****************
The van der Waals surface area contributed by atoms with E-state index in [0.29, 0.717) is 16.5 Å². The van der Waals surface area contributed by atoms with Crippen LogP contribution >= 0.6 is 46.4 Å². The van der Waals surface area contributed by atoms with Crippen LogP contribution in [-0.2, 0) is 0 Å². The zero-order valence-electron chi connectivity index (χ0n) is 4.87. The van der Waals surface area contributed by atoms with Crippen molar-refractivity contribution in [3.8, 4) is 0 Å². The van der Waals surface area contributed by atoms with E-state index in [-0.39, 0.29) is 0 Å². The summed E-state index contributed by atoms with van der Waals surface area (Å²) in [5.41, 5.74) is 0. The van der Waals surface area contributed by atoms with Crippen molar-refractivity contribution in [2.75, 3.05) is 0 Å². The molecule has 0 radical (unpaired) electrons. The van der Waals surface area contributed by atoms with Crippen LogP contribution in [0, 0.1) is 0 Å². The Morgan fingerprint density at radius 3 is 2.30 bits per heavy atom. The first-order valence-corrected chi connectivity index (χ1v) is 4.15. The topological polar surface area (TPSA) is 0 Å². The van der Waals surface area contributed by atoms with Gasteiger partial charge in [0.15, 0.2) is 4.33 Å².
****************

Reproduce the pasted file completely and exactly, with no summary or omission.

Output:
The van der Waals surface area contributed by atoms with E-state index in [0.29, 0.717) is 16.5 Å². The van der Waals surface area contributed by atoms with Crippen LogP contribution >= 0.6 is 46.4 Å². The van der Waals surface area contributed by atoms with Crippen LogP contribution in [-0.2, 0) is 0 Å². The zero-order valence-electron chi connectivity index (χ0n) is 4.87. The van der Waals surface area contributed by atoms with Crippen molar-refractivity contribution in [3.8, 4) is 0 Å². The van der Waals surface area contributed by atoms with E-state index in [-0.39, 0.29) is 0 Å². The summed E-state index contributed by atoms with van der Waals surface area (Å²) in [5.41, 5.74) is 0. The van der Waals surface area contributed by atoms with Crippen molar-refractivity contribution in [2.75, 3.05) is 0 Å². The molecule has 0 radical (unpaired) electrons. The van der Waals surface area contributed by atoms with Crippen LogP contribution in [0, 0.1) is 0 Å². The Morgan fingerprint density at radius 3 is 2.30 bits per heavy atom. The first-order valence-corrected chi connectivity index (χ1v) is 4.15. The topological polar surface area (TPSA) is 0 Å². The van der Waals surface area contributed by atoms with Gasteiger partial charge in [0.15, 0.2) is 4.33 Å².